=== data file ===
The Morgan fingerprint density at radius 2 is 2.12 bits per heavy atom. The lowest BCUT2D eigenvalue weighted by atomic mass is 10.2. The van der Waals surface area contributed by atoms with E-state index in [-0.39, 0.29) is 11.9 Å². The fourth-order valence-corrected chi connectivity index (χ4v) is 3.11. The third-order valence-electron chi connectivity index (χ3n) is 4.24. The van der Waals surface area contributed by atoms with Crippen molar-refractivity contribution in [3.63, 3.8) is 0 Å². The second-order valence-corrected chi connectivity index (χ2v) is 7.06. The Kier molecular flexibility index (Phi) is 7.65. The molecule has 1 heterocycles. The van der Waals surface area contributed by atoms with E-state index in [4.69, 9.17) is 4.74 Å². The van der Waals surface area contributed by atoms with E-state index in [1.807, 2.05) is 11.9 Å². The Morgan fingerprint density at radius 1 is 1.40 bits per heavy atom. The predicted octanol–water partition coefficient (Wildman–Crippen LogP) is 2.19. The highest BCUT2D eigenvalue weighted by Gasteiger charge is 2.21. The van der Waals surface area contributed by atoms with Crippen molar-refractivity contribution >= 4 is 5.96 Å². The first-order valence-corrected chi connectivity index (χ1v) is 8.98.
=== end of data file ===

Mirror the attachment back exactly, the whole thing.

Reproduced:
The Morgan fingerprint density at radius 2 is 2.12 bits per heavy atom. The lowest BCUT2D eigenvalue weighted by atomic mass is 10.2. The van der Waals surface area contributed by atoms with E-state index in [-0.39, 0.29) is 11.9 Å². The fourth-order valence-corrected chi connectivity index (χ4v) is 3.11. The third-order valence-electron chi connectivity index (χ3n) is 4.24. The van der Waals surface area contributed by atoms with Crippen molar-refractivity contribution in [3.63, 3.8) is 0 Å². The second-order valence-corrected chi connectivity index (χ2v) is 7.06. The Kier molecular flexibility index (Phi) is 7.65. The molecule has 1 heterocycles. The van der Waals surface area contributed by atoms with E-state index in [4.69, 9.17) is 4.74 Å². The van der Waals surface area contributed by atoms with E-state index in [1.807, 2.05) is 11.9 Å². The Morgan fingerprint density at radius 1 is 1.40 bits per heavy atom. The predicted octanol–water partition coefficient (Wildman–Crippen LogP) is 2.19. The highest BCUT2D eigenvalue weighted by Gasteiger charge is 2.21. The van der Waals surface area contributed by atoms with Crippen molar-refractivity contribution >= 4 is 5.96 Å². The first-order valence-corrected chi connectivity index (χ1v) is 8.98.